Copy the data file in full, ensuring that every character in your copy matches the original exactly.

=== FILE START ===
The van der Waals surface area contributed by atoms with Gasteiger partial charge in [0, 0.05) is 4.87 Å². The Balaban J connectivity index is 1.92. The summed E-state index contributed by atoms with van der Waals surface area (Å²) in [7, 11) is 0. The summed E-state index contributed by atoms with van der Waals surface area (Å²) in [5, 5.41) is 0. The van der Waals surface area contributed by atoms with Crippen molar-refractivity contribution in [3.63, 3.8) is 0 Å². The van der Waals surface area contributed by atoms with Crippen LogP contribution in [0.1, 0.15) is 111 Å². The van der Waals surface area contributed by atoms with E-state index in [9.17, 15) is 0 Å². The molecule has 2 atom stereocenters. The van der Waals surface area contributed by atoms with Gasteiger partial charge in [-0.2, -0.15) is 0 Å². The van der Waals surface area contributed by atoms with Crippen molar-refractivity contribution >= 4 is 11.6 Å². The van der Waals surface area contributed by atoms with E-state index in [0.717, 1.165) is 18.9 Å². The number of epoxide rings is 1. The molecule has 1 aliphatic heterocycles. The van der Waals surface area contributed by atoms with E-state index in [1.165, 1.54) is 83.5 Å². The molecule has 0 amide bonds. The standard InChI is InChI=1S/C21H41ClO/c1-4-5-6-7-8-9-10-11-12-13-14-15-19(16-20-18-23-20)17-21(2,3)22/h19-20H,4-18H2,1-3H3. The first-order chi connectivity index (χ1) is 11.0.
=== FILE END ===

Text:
The van der Waals surface area contributed by atoms with Gasteiger partial charge in [0, 0.05) is 4.87 Å². The Balaban J connectivity index is 1.92. The summed E-state index contributed by atoms with van der Waals surface area (Å²) in [7, 11) is 0. The summed E-state index contributed by atoms with van der Waals surface area (Å²) in [5, 5.41) is 0. The van der Waals surface area contributed by atoms with Crippen molar-refractivity contribution in [3.63, 3.8) is 0 Å². The van der Waals surface area contributed by atoms with Crippen LogP contribution in [0.1, 0.15) is 111 Å². The van der Waals surface area contributed by atoms with E-state index in [9.17, 15) is 0 Å². The molecule has 2 atom stereocenters. The van der Waals surface area contributed by atoms with Gasteiger partial charge in [-0.2, -0.15) is 0 Å². The van der Waals surface area contributed by atoms with Crippen molar-refractivity contribution >= 4 is 11.6 Å². The van der Waals surface area contributed by atoms with E-state index in [0.717, 1.165) is 18.9 Å². The number of epoxide rings is 1. The molecule has 1 aliphatic heterocycles. The van der Waals surface area contributed by atoms with E-state index in [1.165, 1.54) is 83.5 Å². The molecule has 0 amide bonds. The standard InChI is InChI=1S/C21H41ClO/c1-4-5-6-7-8-9-10-11-12-13-14-15-19(16-20-18-23-20)17-21(2,3)22/h19-20H,4-18H2,1-3H3. The first-order chi connectivity index (χ1) is 11.0.